John Le Neve's work as regards Chester was similar to his work on Carlisle: he apparently used some archbishops' registers, monumental inscriptions and wills, together with standard printed reference works, though many of his statements were unsubstantiated. He gave lists only for the bishops and deans. Hardy gave lists for the archdeacons and canons, although with not a single source cited.

This edition is, as always, based on a thorough examination of all extant primary sources. There are gaps in the diocesan and capitular registers and act books, partly though by no means fully offset by the series of diocesan administrative papers and chapter financial records. In addition the chapter act books do not regularly record the installation of prebendaries until the mid eighteenth century. Although the six prebends are numbered, they are hardly ever so described in the records. In these lists, the canons are given in order of appointment, with predecessors and successors (or the number of the prebend) if this information is in the sources cited.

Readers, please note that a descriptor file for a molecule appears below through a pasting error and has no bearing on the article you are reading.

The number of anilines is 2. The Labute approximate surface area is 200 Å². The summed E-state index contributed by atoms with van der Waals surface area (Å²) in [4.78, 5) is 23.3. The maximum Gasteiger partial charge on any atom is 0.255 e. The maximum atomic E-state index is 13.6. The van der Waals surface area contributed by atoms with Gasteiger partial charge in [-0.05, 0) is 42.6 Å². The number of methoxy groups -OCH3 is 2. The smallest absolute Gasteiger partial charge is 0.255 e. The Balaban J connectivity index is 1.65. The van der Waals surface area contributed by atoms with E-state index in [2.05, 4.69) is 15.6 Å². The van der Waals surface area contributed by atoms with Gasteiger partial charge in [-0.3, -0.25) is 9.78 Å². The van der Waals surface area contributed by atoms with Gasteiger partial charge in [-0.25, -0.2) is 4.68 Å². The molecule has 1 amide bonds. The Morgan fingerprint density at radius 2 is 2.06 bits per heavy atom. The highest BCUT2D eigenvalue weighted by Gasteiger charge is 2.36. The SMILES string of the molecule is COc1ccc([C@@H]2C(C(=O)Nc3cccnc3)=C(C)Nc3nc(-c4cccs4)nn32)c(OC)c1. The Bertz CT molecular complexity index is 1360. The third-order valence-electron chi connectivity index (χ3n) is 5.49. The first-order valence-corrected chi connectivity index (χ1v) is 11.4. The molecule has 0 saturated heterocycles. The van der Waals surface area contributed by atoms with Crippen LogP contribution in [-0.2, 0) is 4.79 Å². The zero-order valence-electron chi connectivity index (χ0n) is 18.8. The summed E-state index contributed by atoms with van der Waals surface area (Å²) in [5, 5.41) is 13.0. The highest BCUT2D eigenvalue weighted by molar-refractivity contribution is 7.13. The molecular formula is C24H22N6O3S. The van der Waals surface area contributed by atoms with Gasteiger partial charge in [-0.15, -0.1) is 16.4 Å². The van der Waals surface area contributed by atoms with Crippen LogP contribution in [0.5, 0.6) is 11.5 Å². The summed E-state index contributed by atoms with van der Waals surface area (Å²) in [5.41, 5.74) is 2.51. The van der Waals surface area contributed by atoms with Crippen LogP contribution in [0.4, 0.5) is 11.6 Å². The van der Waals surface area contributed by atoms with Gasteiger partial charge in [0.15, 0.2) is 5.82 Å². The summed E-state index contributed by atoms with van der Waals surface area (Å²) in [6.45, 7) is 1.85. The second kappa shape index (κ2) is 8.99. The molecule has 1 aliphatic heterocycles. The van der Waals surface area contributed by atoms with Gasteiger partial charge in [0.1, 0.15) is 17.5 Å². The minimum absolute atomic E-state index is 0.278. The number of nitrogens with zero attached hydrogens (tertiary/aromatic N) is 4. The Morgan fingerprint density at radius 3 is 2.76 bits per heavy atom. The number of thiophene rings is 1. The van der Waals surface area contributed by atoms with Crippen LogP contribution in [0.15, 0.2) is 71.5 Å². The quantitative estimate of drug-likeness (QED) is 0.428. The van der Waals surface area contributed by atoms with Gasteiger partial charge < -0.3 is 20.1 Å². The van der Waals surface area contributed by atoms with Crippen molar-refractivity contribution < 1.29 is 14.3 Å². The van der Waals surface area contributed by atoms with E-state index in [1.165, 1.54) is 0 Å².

Footnotes

1 L. & P. XVI no. 1135 (4); stat. 33 Hen. VIII c. 31; C.P.R. 1557–8 p. 260; P. Heath, 'The medieval archdeaconry and the Tudor bishopric of Chester', Jour. Eccles. Hist. xx (1969) 243–52. There is a map of the diocese in J. Gairdner, English Church in the 16th Century (London, 1912).
2 Rept. of the Commissioners …to inquire into the Ecclesiastical Revenues pp. 4–5, 12–13.
3 Lond. Gaz. nos. 19426–7, 19429, 5 Oct. 1836; 19538, 21 Aug. 1837; 19666, 19670, 16976, 7 Sept. 1838; 19698, 12 Dec. 1838; 20769 (p. 3159), 10 Aug. 1847.